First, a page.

Latest: CSC backs Bak, Roberts; Landis vs WADA; Museeuw and co. to trial; Keirin world champions at

Lars Bak and Luke Roberts are carrying CSC's hopes in the Tour Down Under after stage 1. Also, Landi

Lars Bak and Luke Roberts are carrying CSC’s hopes in the Tour Down Under after stage 1. Also, Landi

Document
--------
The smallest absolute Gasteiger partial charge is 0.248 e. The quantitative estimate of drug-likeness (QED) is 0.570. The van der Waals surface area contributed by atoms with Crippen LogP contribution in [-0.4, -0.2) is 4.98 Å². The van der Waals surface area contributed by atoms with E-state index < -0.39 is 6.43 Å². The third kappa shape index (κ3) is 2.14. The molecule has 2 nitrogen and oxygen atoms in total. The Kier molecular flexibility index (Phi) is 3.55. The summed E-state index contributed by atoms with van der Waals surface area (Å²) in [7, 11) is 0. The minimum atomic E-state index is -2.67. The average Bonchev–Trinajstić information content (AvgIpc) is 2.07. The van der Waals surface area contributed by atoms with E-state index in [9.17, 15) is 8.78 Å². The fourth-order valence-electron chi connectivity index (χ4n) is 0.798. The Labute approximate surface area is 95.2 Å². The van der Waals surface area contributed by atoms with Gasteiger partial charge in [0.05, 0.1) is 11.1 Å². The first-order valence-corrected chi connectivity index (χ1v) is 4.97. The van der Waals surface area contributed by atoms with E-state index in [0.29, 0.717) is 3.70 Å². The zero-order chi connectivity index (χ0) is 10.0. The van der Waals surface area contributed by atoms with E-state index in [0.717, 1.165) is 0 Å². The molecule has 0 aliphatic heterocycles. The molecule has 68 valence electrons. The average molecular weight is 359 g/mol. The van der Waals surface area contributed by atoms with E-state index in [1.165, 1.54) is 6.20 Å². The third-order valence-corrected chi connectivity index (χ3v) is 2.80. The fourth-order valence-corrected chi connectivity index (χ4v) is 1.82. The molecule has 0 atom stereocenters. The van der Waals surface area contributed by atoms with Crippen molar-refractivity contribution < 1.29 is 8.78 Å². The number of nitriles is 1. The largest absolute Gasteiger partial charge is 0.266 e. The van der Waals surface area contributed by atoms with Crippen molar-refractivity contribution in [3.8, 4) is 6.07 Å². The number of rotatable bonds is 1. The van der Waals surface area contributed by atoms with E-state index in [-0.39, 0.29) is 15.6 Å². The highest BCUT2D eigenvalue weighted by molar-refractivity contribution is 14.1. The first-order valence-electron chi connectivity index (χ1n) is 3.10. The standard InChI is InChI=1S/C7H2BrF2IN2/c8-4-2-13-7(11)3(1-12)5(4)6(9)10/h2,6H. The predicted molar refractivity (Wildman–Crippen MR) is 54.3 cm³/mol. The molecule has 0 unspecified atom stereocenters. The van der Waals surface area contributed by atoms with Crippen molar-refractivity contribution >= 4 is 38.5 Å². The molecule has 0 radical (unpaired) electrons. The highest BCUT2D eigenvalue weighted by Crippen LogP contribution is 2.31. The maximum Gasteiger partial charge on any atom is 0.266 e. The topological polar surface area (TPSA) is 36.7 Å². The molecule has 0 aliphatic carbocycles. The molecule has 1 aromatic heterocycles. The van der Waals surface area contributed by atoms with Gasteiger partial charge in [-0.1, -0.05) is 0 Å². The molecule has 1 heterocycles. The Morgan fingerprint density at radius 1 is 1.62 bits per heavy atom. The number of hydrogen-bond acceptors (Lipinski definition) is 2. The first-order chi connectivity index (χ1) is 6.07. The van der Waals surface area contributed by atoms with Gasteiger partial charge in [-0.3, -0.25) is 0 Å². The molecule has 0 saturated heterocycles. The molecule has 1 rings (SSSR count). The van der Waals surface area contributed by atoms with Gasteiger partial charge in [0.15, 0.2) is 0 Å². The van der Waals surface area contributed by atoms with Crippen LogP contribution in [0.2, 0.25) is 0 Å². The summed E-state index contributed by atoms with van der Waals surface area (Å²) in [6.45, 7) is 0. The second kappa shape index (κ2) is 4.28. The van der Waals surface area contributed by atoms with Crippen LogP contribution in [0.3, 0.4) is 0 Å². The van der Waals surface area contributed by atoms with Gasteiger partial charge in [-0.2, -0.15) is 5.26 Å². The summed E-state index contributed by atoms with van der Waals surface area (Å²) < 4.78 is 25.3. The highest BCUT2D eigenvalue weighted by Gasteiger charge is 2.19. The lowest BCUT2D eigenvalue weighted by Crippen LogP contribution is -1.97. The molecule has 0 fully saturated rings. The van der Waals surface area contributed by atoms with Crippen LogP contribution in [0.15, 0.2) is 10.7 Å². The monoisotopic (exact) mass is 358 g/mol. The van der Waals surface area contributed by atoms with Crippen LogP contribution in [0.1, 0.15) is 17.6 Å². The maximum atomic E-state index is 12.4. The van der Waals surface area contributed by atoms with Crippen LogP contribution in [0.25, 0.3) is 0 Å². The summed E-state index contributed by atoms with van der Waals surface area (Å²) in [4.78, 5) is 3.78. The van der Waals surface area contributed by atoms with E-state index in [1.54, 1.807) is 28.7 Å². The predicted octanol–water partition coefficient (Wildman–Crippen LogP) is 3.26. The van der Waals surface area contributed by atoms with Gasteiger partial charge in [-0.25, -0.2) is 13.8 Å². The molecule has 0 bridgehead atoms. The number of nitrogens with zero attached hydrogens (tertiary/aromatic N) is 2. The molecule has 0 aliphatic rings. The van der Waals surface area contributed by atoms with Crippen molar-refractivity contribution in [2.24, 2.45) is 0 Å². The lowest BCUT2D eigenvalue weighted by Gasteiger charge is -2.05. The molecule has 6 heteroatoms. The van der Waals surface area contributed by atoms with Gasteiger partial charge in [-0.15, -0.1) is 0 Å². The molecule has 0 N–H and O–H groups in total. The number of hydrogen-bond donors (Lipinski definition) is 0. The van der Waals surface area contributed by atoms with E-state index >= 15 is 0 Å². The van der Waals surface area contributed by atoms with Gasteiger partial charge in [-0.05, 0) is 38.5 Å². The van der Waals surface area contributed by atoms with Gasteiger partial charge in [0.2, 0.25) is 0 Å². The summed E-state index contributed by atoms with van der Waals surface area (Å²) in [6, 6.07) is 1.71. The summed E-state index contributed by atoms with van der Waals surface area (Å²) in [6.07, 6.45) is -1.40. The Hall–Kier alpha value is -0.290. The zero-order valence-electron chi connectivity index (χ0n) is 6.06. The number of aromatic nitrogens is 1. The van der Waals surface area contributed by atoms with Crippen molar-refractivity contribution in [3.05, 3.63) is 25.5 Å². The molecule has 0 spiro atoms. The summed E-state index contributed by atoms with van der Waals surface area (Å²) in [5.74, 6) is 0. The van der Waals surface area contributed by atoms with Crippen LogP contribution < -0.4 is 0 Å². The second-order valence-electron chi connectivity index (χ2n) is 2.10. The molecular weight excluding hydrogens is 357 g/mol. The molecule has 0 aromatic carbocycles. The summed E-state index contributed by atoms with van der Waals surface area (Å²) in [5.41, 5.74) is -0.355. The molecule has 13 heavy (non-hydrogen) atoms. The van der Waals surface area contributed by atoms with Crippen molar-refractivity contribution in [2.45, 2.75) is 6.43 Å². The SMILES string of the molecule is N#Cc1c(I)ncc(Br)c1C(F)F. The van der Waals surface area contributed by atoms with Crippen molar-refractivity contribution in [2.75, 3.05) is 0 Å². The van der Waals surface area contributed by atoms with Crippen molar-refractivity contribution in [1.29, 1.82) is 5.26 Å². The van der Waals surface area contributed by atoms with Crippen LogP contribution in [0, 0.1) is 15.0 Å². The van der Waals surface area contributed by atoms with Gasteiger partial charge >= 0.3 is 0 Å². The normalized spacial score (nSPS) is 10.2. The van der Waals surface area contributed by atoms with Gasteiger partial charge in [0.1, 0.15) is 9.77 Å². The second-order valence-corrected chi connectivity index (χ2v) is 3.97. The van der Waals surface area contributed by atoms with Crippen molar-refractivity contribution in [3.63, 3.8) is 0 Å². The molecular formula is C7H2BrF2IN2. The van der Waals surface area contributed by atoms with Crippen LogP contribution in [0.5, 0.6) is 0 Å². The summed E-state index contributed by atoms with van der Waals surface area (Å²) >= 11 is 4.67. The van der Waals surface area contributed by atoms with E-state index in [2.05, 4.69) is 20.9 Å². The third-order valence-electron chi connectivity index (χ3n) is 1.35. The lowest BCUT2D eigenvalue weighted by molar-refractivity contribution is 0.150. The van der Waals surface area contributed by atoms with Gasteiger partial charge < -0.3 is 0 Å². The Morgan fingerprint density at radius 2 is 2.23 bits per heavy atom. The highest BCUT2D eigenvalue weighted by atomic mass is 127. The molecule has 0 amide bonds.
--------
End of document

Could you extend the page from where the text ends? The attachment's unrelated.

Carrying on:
PIC BY TOURDOWNUNDER.COM CSC backs Bak and Roberts in TDU Team CSC’s Lars Bak finished third in the first stage of the Tour Down Under in Tanunda, behind Karl Menzies Martin Elmiger. Bak was part of an 18 man group that also included teammate Luke Roberts. The break escaped after around 25 km, and had more than 25 minutes lead on the main field at the end. With some 30 km to go, the attacks started up front, and the breakaway reduced to just five riders. Bak made the group and finished third, while Roberts battled home in ninth, 45 seconds behind the winner. “It’s fairly obvious that the overall winner of Tour Down Under will be one of the riders in today’s break and this is good news for Lars and Luke is still very much in the contest as well, so we’re very satisfied right now,” said Team CSC sports director Scott Sunderland. “The other riders kept Luke in check, so it was difficult for him to make a move really. But it’ll be interesting to see how things turn out over the next few days, because already tomorrow is a tough stage,” By having two men well placed in the front group, CSC took the lead in the teams classification, leading by 55 seconds and Predictor-Lotto by 2’13. In the points competition Luke Roberts is in first place alongside’s Gene Bates. Landis supports criticism of WADA Floyd Landis has expressed his support of top sports officials’ criticisms and suggestions for an overhaul of the World Anti-Doping Agency’s (WADA) Code. WADA asked all of its stakeholders (mostly international sports federations and anti-doping organisations) to give their feedback on the Code, and it has now posted a draft revision on its website. The process will finish at this year’s Third World Conference on Doping in Sport, which takes place in Madrid, Spain between November 15th-17th. “It is a positive change in WADA’s approach to release to the public these criticisms and calls for rule revisions from organizations ranging from the United States Olympic Committee to a wide range of national sports federations,” said Landis. A story in the LA Times on Tuesday highlighted the problems with the current code. Sports officials seem mainly concerned by what they consider are severe penalties for “accidental” doping – where an athlete might test positive for a substance without deliberately ingesting it. But officials also tackled WADA on the issue of “unreliable lab tests”, particularly the testosterone test that saw Floyd Landis go positive after stage 17 of the Tour de France. Landis has always maintained that he did not dope. One of his arguments is that there is inconsistency among doping labs and standards, and that other labs may have marked his sample as negative. “It is also gratifying to me to know that the heaviest criticism was focused on the exact same test that has unfairly cast doubts on my performance in Stage 17 of the Tour de France,” he continued. “First my samples were mishandled and then tested as contaminated. Then, against WADA’s own rules they were subject to illegal testing using protocols that are widely acknowledged as scientifically flawed. “I have always raced clean, and my defence team and I are convinced that if a fair process is employed to adjudicate these unsubstantiated allegations, I will be back racing my bike as soon as the proceedings are over – and I am very much looking forward to that day,” Landis finished. Museeuw and co. to trial Johan Museeuw and six others will probably face trial in April this year as a result of their involvement in the “Landuyt affair” – a doping investigation into Belgian veterinarian Jose Landuyt that began in late 2003. Museeuw, Jo Planckaert, Chris Peers, Mario De Clercq, Nico Henderickx, Birger Donie and another man from Zwevegem are accused of receiving illegal drugs from Landuyt. The seven were due to go on trial in Kortrijk in March 2006, but appealed to the Gent court of appeal on the basis that they had already been given a sporting sanction, and shouldn’t be pursued on criminal grounds. But the Gent court rejected their appeal, and referred the case back to the Kortrijk court. “Actually, I expected this,” said Museeuw to Het Nieuwsblad. “I hope that this is behind me as fast as possible. I hope that this decision will be final. But most importantly, I hope for a fair trial … In the meantime there have been years of speculations, but only a cortisone spray for my knee was found at my house. And I had a prescription for that. No, no EPO or Aranesp.” Keirin world champions at Revolution 16 This Saturday’s Revolution event in Manchester will see a head to head clash of women’s Keirin world champions in a women’s sprint omnium. Elite women’s champion Christin Muche will taken on junior world champion Anna Blyth as well as number one British sprinter Victoria Pendleton and up and coming French sprinter Virginie Cueff. Muche took the keirin title in Bordeaux last year and has already qualified for the 2007 championships following her second place in the keirin at the Moscow World Cup. On that occasion, Pendleton got the better of the German, but the British star won’t be complacent. “Muche is a strong aggressive rider,” said Pendleton. “She suits the keirin really well and she takes risks going for gaps and using her strength to get through. I was positioned well in Moscow and was able to go over the top when Muche got trapped on the inside, so even though I beat her, she is still a formidable opponent. “My form is good at the moment. I’ve been in an intense strength training block since Moscow so it will be interesting to test my form and get some good competition. I’m really pleased to be back racing in front of the Revolution crowd again so I’m looking forward to the racing.” Pendleton will have her work cut out with the German star but will also face tough opposition from Cueff and her younger teammate, Anna Blyth. Blyth came sixth in the keirin final in Moscow and has already made huge progress in elite racing since she took the junior keirin world title last year. She will be keen to make her mark on home ground. The omnium will consist of a 200m time trial, three sprint rounds and a team sprint where Pendleton and Blyth will take on Muche and Cueff. There will only be one winner, so the strongest overall will claim glory in the finale to Revolution season 4. Tickets can be purchased from or by calling +44 (0)7005 942 579 or +44 (0)161 223 2244. Got a comment? Discuss this in the Procycling forum. What else is new? Check out the Procycling blog.